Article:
December 22, 2016 Enigma – The Fall of a Rebel Angel (Album Review)
A musical project founded in 1990 by Romanian-German Musician and Producer Michael Cretu, Enigma has been leaders of New Age music ever since. Getting his start in the music business as a solo artist and contributing musician, having reached a level of success as a solo artist, Cretu was working as a producer when he originally conceived of the idea for the New Age/Worldbeat project that would set aside conventional music rules. Anyone who knows anything about music with “pure moods,” then they know Enigma.
The first studio album, MCMXC a.D., arrived in 1990. Remaining Enigma’s best-selling to date, it was helped along by international hit single “Sadness (Part I),” which sold 12 million units. The album reached the top 10 in ten countries, and peaked at No. Six on the Billboard 200 in the United States, where it charted for more than 150 weeks. Earning over 50 Platinum sales awards worldwide, it made Enigma the most successful act signed to Virgin at the time of release.
Since releasing seven more albums, Enigma returned to the sonisphere this winter with The Fall of a Rebel Angel, the eighth installment in a project that spans every musical genre and the globe. Eight years after the release of Seven Lives Many Faces, on November 11th of 2016, The Fall of a Rebel Angel saw the light of day. A little over a month since its release, thus far the album has peaked at No. 1 on the U.S. Billboard Dance/Electronic Albums chart; No. 8 on the New Zealand’s Heatseekers albums chart; and has landed in various Top 20 charts throughout Europe.
The cover artwork is designed and illustrated by German Artist Wolfgang Beltracchi, who also designed 12 paintings that accompany each of the album’s chapters. Adding to it all, The Fall of a Rebel Angel is a concept album about a protagonist’s journey, a personal evolution that ends in a new, fulfilling life.
The story begins with the opening “Circle Eight,” featuring the spoken word vocals of Nanuk. It is an ethereal, aerial track that pays homage to classic Enigma. The atmospheric electronics flow toward “The Omega Point,” an infinite soundscape that reaches outward, onward, toward the omega. There is a perfect sonic symbiosis here: we float from each chapter into the next without pause; the life of our protagonist unravels fluidly.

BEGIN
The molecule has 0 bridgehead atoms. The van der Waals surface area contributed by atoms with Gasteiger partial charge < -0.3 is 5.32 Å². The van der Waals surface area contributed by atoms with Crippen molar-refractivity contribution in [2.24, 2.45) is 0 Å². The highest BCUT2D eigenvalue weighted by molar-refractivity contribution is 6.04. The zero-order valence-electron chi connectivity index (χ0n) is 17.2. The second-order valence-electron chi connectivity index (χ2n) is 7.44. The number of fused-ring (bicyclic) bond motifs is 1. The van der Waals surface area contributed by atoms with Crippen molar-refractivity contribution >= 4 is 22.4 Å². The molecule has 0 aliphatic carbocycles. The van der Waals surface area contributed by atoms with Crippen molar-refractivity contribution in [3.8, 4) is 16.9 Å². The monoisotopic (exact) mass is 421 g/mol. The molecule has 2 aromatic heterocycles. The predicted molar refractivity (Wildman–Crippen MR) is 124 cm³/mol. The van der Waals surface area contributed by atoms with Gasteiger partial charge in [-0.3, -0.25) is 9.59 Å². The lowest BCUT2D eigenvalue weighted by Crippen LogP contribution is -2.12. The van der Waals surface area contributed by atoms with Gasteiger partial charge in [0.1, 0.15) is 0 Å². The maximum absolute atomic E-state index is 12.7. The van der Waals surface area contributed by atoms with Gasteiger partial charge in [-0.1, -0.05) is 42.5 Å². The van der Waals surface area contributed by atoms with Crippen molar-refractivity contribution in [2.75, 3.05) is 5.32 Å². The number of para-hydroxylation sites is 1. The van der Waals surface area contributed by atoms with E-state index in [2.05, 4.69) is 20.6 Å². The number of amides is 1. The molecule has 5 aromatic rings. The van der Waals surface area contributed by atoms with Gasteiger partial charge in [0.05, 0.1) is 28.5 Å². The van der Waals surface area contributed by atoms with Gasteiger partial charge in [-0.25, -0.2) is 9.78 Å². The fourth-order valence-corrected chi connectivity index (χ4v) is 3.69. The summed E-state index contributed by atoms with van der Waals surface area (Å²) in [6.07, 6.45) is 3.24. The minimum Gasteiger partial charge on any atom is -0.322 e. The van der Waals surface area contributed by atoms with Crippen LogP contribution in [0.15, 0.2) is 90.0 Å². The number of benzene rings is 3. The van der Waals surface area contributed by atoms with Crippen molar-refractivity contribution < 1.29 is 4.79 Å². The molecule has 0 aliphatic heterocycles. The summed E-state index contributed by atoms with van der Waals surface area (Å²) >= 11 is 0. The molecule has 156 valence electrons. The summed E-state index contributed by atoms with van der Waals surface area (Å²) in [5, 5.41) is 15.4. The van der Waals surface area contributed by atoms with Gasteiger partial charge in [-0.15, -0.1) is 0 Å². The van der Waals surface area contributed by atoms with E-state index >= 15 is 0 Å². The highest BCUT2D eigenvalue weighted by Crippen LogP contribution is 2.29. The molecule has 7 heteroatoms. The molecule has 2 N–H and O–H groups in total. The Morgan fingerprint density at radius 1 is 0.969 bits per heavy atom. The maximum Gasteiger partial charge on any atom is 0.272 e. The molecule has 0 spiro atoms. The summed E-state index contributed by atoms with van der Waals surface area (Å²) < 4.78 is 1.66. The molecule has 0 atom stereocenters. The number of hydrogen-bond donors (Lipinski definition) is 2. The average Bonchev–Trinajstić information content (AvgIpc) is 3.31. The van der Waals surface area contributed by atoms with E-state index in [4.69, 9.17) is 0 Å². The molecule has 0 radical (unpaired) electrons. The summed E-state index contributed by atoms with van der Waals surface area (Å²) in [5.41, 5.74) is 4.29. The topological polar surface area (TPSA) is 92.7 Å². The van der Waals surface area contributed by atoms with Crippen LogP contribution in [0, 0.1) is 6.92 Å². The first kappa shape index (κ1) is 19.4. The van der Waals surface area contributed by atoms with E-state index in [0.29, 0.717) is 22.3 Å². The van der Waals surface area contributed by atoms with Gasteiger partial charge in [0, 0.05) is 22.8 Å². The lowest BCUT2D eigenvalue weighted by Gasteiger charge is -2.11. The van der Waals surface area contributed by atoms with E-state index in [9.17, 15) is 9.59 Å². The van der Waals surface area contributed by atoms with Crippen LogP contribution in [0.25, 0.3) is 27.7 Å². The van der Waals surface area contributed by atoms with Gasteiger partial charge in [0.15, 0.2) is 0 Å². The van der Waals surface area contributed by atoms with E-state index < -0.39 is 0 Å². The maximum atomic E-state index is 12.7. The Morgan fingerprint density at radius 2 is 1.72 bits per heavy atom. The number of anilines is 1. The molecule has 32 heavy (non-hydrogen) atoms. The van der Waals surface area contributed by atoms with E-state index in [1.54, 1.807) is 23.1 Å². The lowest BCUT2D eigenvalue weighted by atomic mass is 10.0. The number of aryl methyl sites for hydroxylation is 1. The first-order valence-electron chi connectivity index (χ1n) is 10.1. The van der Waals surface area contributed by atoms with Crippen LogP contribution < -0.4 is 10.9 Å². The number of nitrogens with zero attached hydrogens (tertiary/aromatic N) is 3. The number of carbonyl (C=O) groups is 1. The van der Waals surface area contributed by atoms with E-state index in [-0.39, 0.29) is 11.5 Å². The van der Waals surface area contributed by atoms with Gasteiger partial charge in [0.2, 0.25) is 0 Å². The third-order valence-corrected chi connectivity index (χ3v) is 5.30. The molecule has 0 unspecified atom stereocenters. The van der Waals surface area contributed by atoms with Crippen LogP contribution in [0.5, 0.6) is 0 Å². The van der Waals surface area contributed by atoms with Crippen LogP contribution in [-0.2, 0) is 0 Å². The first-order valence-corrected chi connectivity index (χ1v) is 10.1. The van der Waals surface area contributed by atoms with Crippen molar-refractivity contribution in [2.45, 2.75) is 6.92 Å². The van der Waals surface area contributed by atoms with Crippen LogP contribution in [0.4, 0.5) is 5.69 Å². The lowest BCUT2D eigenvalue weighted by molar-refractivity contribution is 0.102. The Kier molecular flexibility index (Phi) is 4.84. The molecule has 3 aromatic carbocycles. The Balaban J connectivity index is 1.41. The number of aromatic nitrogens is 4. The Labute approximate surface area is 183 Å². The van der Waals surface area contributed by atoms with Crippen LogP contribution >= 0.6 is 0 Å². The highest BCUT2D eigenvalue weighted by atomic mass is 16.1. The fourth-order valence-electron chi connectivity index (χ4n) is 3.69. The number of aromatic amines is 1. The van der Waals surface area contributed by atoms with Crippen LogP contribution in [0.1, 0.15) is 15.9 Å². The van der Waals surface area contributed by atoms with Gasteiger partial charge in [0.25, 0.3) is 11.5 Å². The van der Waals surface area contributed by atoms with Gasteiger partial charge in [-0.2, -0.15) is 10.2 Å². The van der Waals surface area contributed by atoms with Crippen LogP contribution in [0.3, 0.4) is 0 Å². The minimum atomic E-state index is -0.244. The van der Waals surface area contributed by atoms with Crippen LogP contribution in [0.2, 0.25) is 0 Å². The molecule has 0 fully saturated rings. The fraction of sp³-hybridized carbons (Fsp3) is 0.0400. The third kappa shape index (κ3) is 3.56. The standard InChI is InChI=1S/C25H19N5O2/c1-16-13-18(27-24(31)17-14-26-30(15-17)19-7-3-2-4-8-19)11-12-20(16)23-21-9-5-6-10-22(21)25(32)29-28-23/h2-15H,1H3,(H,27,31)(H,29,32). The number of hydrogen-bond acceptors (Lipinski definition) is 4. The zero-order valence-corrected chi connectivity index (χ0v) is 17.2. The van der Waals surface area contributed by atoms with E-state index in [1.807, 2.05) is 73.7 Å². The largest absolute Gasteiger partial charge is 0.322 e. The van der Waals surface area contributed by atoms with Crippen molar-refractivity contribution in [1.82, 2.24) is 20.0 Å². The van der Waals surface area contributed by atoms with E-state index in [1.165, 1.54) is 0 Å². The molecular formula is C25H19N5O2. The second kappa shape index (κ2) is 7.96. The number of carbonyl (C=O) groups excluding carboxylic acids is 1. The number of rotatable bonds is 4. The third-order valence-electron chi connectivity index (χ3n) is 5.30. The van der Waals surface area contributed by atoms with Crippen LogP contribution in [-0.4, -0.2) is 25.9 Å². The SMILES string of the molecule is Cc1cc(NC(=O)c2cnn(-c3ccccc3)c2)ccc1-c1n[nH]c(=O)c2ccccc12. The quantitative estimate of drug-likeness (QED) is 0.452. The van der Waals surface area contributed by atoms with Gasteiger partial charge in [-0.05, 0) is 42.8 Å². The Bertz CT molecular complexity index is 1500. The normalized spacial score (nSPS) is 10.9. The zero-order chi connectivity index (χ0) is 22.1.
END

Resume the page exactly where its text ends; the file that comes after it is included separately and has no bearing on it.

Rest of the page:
With “Diving,” there is a soft instrumental pause to keep us floating in place, preparing for the next chapter of our story. “The Die Is Cast” is that chapter: complete with faint Gregorian-style chanting reminiscent of “Sadness Part I” in the background. In this Futurepop meets EDM, meets classic Enigma fusion, Brazilian Vocalist Mark Josher’s sublimely melodic voice beckons us toward the here and now. Enigma MMXVI.
French Singer-Songwriter Anggun enters as our ethereal mother goddess, welcoming and assuring us that our urges are natural. She is the perfect “Mother.” Mystical, melodic, spiritual, worldly, sensual, and yet serenely pure, if one wanted to coin a new phrase to describe Enigma’s music here, it would be “mysticapop.” Gently urging the listener onward toward “Agnus Dei,” a musical prayer of sensual theatrics contains heavy bass and a deep, fat bottom end. Instrumental Enigma music is never simple: it is full of complex layers, stories, voices, and emotions. Here, one is repentant and wanton; a sinner who is coming to terms with his sins.
First single/video “Sadeness (Part II),” featuring Anggun, does not pick up where the original left off. A track that questioned the sexual desires of the Marquis de Sade, the original took a timeless musical approach to lust; while “Part II” is the here and now. With an organ telling our narrative, Anggun once again steps in with spoken word vocals – this time in a mix of French and English. Then listeners come up for air and lose themselves, momentarily, in the instrumental void of “Lost In Nothingness.” Here their breaths fill their cells with necessary oxygen, their cells are nurtured, before moving into a state of “Oxygen Red.” With spliced vocals that create an out-of-body experience, Anggun takes on an almost alien quality as she urges the listener toward a better life. “Don’t be shy, don’t comply,” she instructs. Anggun is adamant that our lives are our own, we must live them as the individuals we are.
Moving on, “Confession of the Mind” takes an instrumental moment to ponder these words of sage wisdom and move toward a great epiphany. In “Absolvo,” the listener arrives and are heralded by a choir of angels. Released prior to the album, the second single/video, “Amen,” is the “Hallelujah” moment of the disc. Featuring the British Dream-Pop duo Aquilo, the final chapter in the journey is the celebration; a beautifully poignant song that is classic Enigma mixed with the modern, creating an anthemic hymn of achievement for 2016.
Four editions of the album are available via Island Records: a standard, single disc edition; two-disc limited deluxe edition digipak; limited super deluxe edition with a signed picture frame and exclusive online content; and a gatefold, vinyl edition. Additionally, the super deluxe edition of the album comes with the story behind the album narrated in English, Spanish, or French. A sonic gumbo of classic Enigma with splashes of 2016 interwoven throughout, The Fall of a Rebel Angel is a musical journey into the soul. The listener is the protagonist in their own story: has one ever questioned, pondered, or dreamt of something more? Those in search of themselves amidst the sonisphere, please come share an “Amen” with Enigma.
For the beautiful musical score, artistic concept and development, and recurrent winks to their own past, CrypticRock gives Enigma’s The Fall of a Rebel Angel 4 out of 5 stars.